defector


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Related to defector: defection

de·fect

 (dē′fĕkt′, dĭ-fĕkt′)
n.
An imperfection or lack that causes inadequacy or failure; a shortcoming or deficiency. See Synonyms at blemish.
intr.v. (dĭ-fĕkt′) de·fect·ed, de·fect·ing, de·fects
1. To disown allegiance to one's country and take up residence in another: a Soviet citizen who defected to Israel.
2. To abandon a position or association, often to join an opposing group: defected from the party over the issue of free trade.

[Middle English, from Latin dēfectus, failure, want, from past participle of dēficere, to desert, be wanting : dē-, de- + facere, to do; see dhē- in Indo-European roots.]

de·fec′tion n.
de·fec′tor n.

de•fec•tor

(dɪˈfɛk tər)

n.
a person who defects from a cause or country.
[1655–65; < Latin dēfector renegade, rebel, derivative of dēficere to become disaffected, revolt, literally, to fail; see deficient]

defector

A person who repudiates his or her country when beyond its jurisdiction or control.
ThesaurusAntonymsRelated WordsSynonymsLegend:
Noun1.defector - a person who abandons their duty (as on a military post)
armed forces, armed services, military, military machine, war machine - the military forces of a nation; "their military is the largest in the region"; "the military machine is the same one we faced in 1991 but now it is weaker"
offender, wrongdoer - a person who transgresses moral or civil law
deviationist - an ideological defector from the party line (especially from orthodox communism)
draft dodger, draft evader - someone who is drafted and illegally refuses to serve
renegade - someone who rebels and becomes an outlaw
walk-in - an operative who initiates his own defection (usually to a hostile country) for political asylum

defector

noun deserter, renegade, turncoat, apostate, recreant (archaic), runagate (archaic), tergiversator Turkey granted asylum to defectors from Communist countries.

defector

noun
A person who has defected:
Informal: rat.
Translations

defector

[dɪˈfektəʳ] N (to different country) → desertor(a) m/f; (to different party) → tránsfuga mf

defector

[dɪˈfɛktər] n (to another party)transfuge mf; (to another country)transfuge mf

defector

[dɪˈfɛktəʳ] nfuor(i)uscito/a; (political) → rifugiato/a politico/a
References in periodicals archive ?
Kang Na Ra, a North Korean defector&nbsp;who has her own YouTube channel with around 3,400 subscribers, said her status as a defector no longer limited her social life.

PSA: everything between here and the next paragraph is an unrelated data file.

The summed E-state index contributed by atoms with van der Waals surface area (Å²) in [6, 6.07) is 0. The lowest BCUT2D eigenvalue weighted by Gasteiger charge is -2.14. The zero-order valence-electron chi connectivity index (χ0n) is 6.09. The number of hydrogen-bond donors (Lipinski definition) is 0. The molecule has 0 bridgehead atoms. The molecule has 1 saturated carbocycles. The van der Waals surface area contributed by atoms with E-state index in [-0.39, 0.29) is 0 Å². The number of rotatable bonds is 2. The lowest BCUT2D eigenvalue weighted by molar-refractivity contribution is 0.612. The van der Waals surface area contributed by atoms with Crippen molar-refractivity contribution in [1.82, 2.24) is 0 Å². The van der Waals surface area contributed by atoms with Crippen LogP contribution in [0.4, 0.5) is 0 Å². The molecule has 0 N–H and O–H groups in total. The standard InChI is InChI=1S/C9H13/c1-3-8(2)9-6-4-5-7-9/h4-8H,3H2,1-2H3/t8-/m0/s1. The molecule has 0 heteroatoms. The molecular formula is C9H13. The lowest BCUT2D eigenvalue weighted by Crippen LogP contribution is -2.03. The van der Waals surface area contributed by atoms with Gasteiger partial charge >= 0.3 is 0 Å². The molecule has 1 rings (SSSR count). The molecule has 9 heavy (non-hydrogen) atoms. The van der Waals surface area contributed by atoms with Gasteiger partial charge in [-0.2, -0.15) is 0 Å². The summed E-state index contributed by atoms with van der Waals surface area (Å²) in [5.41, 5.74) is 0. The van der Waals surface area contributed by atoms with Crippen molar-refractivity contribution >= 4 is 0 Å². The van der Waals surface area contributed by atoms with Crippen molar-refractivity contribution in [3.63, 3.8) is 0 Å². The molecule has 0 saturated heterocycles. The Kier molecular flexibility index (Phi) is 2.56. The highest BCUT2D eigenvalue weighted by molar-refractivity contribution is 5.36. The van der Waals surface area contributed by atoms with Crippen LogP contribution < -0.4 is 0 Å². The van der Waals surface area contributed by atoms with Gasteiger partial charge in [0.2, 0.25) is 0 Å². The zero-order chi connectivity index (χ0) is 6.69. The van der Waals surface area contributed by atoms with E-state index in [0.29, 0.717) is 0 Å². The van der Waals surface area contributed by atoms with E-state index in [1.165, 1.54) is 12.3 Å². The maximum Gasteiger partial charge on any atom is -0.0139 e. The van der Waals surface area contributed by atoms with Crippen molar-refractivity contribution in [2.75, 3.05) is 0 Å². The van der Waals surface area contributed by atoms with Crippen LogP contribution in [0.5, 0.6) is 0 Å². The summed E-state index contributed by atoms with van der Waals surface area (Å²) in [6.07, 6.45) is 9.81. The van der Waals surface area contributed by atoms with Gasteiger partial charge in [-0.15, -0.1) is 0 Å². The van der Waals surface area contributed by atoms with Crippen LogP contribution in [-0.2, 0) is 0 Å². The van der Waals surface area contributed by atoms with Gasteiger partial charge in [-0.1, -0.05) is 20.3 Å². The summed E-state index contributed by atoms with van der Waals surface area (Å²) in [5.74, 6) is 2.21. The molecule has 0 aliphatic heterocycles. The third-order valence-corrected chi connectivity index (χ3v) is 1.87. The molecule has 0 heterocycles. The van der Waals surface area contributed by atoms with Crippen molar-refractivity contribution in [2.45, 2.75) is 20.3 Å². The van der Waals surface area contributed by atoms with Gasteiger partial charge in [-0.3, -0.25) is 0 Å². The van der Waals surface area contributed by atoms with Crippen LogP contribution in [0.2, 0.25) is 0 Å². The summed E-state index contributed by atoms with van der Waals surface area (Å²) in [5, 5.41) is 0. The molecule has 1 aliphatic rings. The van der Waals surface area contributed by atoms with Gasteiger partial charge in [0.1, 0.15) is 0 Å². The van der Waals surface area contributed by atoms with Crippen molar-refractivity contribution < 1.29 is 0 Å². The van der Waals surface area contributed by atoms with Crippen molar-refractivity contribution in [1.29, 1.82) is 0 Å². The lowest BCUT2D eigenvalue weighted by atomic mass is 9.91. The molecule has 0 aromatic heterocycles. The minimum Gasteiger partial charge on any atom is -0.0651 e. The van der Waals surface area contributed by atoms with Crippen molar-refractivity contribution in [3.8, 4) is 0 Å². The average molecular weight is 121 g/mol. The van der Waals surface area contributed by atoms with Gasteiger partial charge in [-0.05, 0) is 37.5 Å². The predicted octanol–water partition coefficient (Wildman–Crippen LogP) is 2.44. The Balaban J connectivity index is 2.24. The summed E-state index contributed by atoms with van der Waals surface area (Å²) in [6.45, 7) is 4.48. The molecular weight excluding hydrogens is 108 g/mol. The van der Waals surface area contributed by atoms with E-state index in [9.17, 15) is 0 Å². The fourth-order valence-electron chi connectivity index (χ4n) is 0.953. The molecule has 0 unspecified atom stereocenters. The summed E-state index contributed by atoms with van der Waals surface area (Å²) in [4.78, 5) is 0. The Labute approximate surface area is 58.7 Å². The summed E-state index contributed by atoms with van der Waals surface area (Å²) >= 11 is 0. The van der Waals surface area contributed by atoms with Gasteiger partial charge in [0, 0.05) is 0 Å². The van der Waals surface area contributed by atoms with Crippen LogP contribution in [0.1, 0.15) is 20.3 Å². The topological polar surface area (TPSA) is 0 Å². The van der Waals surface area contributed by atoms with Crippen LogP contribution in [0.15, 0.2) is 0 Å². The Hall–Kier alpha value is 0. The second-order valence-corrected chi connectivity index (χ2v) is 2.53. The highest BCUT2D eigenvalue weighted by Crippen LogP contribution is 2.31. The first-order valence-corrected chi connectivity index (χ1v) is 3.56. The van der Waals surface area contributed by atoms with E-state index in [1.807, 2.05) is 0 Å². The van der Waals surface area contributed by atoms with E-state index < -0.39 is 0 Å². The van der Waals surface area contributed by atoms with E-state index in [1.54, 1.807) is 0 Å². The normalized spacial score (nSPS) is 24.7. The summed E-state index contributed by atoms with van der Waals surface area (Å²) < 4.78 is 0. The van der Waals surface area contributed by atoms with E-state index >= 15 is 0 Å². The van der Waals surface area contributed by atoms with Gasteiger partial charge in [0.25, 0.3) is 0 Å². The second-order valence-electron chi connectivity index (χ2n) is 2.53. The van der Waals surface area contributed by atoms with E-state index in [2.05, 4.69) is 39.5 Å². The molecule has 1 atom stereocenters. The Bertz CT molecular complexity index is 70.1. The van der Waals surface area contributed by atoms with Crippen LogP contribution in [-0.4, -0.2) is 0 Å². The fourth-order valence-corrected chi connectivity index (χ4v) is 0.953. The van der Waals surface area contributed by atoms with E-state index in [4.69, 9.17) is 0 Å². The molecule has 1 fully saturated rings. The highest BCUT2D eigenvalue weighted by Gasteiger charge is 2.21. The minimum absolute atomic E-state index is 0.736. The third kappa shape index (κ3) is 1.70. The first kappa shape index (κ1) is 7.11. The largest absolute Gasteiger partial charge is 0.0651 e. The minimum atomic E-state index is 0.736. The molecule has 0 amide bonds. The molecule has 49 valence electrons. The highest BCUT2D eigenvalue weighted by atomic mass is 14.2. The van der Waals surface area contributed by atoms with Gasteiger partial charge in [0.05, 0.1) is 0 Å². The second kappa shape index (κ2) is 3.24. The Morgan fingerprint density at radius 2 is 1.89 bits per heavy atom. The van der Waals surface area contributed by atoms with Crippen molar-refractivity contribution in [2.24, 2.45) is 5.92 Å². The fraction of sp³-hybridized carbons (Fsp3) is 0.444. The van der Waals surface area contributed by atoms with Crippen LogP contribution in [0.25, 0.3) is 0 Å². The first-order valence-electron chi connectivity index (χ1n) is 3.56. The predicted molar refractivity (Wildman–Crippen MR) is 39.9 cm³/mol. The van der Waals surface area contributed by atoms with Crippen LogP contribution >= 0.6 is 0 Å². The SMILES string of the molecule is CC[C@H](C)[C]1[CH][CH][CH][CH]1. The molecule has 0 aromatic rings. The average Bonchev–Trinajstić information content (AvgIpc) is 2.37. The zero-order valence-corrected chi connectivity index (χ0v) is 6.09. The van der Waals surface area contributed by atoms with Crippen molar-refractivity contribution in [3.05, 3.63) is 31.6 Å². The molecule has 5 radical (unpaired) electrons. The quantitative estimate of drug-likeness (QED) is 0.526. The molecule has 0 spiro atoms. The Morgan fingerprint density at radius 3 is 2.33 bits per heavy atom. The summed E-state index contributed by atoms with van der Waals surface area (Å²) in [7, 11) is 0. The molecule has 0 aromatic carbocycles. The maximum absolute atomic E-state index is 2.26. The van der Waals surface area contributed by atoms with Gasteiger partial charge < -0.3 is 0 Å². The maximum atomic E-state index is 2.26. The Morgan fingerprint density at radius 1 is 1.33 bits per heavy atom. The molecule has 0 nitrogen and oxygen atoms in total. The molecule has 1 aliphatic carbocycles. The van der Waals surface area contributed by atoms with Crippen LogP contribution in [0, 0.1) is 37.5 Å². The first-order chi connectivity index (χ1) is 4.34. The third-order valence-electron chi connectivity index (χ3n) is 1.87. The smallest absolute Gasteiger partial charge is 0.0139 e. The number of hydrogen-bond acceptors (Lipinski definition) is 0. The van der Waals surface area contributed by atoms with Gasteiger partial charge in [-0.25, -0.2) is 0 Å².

"[There is a North Korean hacking] group [that] mainly targets [the] North Korean defector community we are aware that [this group] tried to hack a Hana centre last year," he said.
Han Ok-joung, a North Korean defector and a singer, recently revealed her story as the mother of a 20-year-old daughter who was born in China Han was 21 years old when she left North Korea in 1998.
The defector referred to the repatriation of 22 North Koreans to the North in 2008 during the presidency of Roh Moo-hyun, for which Moon was chief of staff.
But he persevered, eliminating his original tones by repeating radio broadcasts, earning a degree in his spare time, and following up with a PhD in unification studies -- the first such doctorate ever earned by a North Korean defector.
North Korean defector, male, 39 years old Author interview, July 13, 2013
Summary: TEHRAN (FNA)- South Korea's military unleashed around 20 warning shots in the direction of North Korean border guards in the Demilitarized Zone (DMZ) who were pursued a defector.
'I had unwanted attention from South Koreans because I was a defector. It's my choice to defect from North Korea.
In contrast, the Rhodesian counterinsurgents learned the costs of using defector units, such as the Selous Scouts, for operations that played only to their tactical strengths.
Ryu, Shin .("The Bridge of PoeticImagination Connecting the Daedong River and the Han River: The Poetic World of Seungmin Kim, the first North Korean Defector Poet") (Practicing Literature) 83 (2006): 459-83.
It would seem unlikely that newborn twins hidden from the Nazis when their village was destroyed could play a key role in future events; but such is the case in Defector in Our Midst, which points out the lasting legacy of violence.
So the panel has been interviewing those who say they have been there -- members of the roughly 25,000-person North Korean defector community in South Korea.